Designing Electrical Systems for Fire Pumps

Since fire pumps are considered life safety equipment, they must be reliable.

When designing or installing electrical power supplies for fire pumps and their accessories, you must apply special rules as listed in (NFPA 70), the National Electrical Code (NEC), and the Standard for Centrifugal Fire Pumps (CFP) NFPA 20. These special rules protect the pump and associated electrical equipment from hazards that might cause complete failure due to floods, fire, high wind, etc. This article will review these rules and their application.

Power sources. Secs. 6-3.1 through 6-3.2.2 in NFPA 20 lists the requirements for the supply of electrical power to fire pumps and their accessories. Several sections in the 1999 NEC coordinate with NFPA 20 and reinforce those requirements. Let's take a look at each of these in more detail.

Service supply. The electrical service, whether supplied by the utility or the owner, must be reliable as well as located and installed to minimize the probability of damage by fire from within the premises [per CFP 20, 6-2.1, and NEC Sec. 695-3(a)(1)].

Where a second service is provided for the fire pump, as permitted in NEC Secs. 230-2(a)(1), 695-3(a)(1), and 695-6(b), you must route the service conductors outside of the building or encase them in at least 2 in. of concrete. If encased in concrete, the conductors are considered to be located outside the building. You can install the service conductors either overhead or underground.

Designers sometimes specify that an underground lateral supplies the fire pump system and an overhead drop or vice-versa supplies the service equipment.

Tap supply. If you use a tap to provide power to a fire pump, you're required to make the connection ahead of the main disconnecting means in the service equipment [per NEC Sec. 230-82(4)]. NEC Sec. 695-3(a)(1) does not allow you to make a tap for emergency systems in the same cabinet that houses service equipment containing the normal service. Designers usually specify that you install a tap ahead of the normal service equipment and place it in a completely different area or location.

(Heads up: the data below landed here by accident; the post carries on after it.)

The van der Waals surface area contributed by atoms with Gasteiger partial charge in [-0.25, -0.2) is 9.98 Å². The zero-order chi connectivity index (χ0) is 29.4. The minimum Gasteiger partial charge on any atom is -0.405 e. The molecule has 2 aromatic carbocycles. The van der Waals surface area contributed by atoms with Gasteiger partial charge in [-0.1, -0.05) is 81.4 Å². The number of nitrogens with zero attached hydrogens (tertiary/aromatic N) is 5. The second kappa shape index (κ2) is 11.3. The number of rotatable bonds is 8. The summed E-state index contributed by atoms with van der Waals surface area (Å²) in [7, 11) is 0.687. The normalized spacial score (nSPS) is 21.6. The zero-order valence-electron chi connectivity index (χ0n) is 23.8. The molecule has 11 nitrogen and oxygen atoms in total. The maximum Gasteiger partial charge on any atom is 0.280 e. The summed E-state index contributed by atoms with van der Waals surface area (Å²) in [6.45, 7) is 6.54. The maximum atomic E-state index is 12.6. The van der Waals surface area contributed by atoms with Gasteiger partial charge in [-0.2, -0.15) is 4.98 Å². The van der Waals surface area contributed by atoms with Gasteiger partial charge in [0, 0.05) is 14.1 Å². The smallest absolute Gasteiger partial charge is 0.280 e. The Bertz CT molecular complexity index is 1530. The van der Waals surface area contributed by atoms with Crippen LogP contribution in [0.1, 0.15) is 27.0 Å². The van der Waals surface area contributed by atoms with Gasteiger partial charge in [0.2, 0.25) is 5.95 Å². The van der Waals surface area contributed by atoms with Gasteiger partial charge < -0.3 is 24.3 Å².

CFP 20, Sec. 6-3.1 and Secs. 695-3(a)(1) and 695-6(a) allow you to route the conductors serving a fire pump and its accessories in a fire pump room without enclosing them in 2 in. of concrete if you protect them from possible damage by fire, structural failure, or operational accident.

Transformer supply. You shall install transformers installed to step up or step down the voltage serving a fire pump to comply with NEC Art. 450. Protect conductors from overcurrent in accordance with NEC Secs. 240-3, 240-100, and 240-101. The NEC requires overcurrent protection for transformers to meet the provisions of Table 450-3(a) or Table 450-3(b). Sec. 6-1 in NFPA 20 appears to refer to the NEC for the rules of installing transformers to supply power to fire pumps.

You can use a separate supply from a second transformer to supply power to a fire pump system. Therefore, if the main transformer supplying power to the normal service should for any reason fail, the second transformer would still energize the fire pump supply.

Generator supply. Sec. 6-6 in NFPA 20 allows on-site generators to furnish the power required to drive fire pumps. You should select these with sufficient capacity (kW) to permit the normal starting and running of the motors in the fire pump system -- plus all other connected loads. The installation of on-site generator systems shall comply with the requirements of Sec. 6-2.4.2 in NFPA 20 and NEC Sec. 695-3(b)(1).

Secs. 6-6.3 and 7-5.2.4 in NFPA 20 allow automatic sequencing of more than one fire pump to compensate for high inrush current due to starting and accelerating the load. For example, the fire pump motor with the greater inrush current per Table 6-5.1.1 starts first, the second largest starts second, and so on. After you start all fire pumps, you can connect other loads (if any) to the generator. Note: You must place transfer equipment in the pump room per Sec. 6-6.4 in NFPA 20.

On July 22, 1999 (to be effective 20 days thereafter), The National Fire Protection Association Standards Council issued a major interim revision to Sec. 695-3(b) of the NEC. This mandate makes it clear that you can connect a fire pump to a utility service. If this service is deemed unreliable, you can back it up with an on-site standby generator. Note: Such power sources must comply with the separation rules in NEC Sec. 695-3(b)(3).